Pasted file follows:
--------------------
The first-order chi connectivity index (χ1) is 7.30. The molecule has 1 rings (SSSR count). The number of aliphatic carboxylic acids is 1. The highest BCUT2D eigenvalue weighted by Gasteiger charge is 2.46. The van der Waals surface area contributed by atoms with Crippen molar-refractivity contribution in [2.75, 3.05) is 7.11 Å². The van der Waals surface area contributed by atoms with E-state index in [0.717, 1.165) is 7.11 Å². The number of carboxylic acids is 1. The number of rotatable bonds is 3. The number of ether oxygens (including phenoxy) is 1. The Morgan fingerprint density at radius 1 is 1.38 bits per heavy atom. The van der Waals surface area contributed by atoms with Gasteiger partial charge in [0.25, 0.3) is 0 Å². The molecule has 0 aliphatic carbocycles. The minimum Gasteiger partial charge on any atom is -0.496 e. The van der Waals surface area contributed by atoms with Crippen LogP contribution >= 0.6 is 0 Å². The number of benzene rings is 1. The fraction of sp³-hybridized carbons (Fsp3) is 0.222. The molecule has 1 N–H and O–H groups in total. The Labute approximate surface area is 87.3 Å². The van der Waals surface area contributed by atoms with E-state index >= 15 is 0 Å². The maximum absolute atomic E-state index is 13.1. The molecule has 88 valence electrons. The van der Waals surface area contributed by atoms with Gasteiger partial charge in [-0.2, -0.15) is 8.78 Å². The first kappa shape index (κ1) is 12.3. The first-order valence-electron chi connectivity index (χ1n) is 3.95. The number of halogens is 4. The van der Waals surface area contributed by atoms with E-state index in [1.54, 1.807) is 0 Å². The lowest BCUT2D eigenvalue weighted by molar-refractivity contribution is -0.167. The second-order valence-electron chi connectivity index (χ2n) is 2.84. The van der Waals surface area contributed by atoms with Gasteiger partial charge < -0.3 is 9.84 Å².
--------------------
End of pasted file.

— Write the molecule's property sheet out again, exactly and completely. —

The first-order chi connectivity index (χ1) is 7.30. The molecule has 1 rings (SSSR count). The number of aliphatic carboxylic acids is 1. The highest BCUT2D eigenvalue weighted by Gasteiger charge is 2.46. The van der Waals surface area contributed by atoms with Crippen molar-refractivity contribution in [2.75, 3.05) is 7.11 Å². The van der Waals surface area contributed by atoms with E-state index in [0.717, 1.165) is 7.11 Å². The number of carboxylic acids is 1. The number of rotatable bonds is 3. The number of ether oxygens (including phenoxy) is 1. The Morgan fingerprint density at radius 1 is 1.38 bits per heavy atom. The van der Waals surface area contributed by atoms with Gasteiger partial charge in [0.25, 0.3) is 0 Å². The molecule has 0 aliphatic carbocycles. The minimum Gasteiger partial charge on any atom is -0.496 e. The van der Waals surface area contributed by atoms with Crippen LogP contribution >= 0.6 is 0 Å². The number of benzene rings is 1. The fraction of sp³-hybridized carbons (Fsp3) is 0.222. The molecule has 1 N–H and O–H groups in total. The Labute approximate surface area is 87.3 Å². The van der Waals surface area contributed by atoms with E-state index >= 15 is 0 Å². The maximum absolute atomic E-state index is 13.1. The molecule has 88 valence electrons. The van der Waals surface area contributed by atoms with Gasteiger partial charge in [-0.2, -0.15) is 8.78 Å². The first kappa shape index (κ1) is 12.3. The first-order valence-electron chi connectivity index (χ1n) is 3.95. The number of halogens is 4. The van der Waals surface area contributed by atoms with E-state index in [1.54, 1.807) is 0 Å². The lowest BCUT2D eigenvalue weighted by molar-refractivity contribution is -0.167. The second-order valence-electron chi connectivity index (χ2n) is 2.84. The van der Waals surface area contributed by atoms with Gasteiger partial charge < -0.3 is 9.84 Å².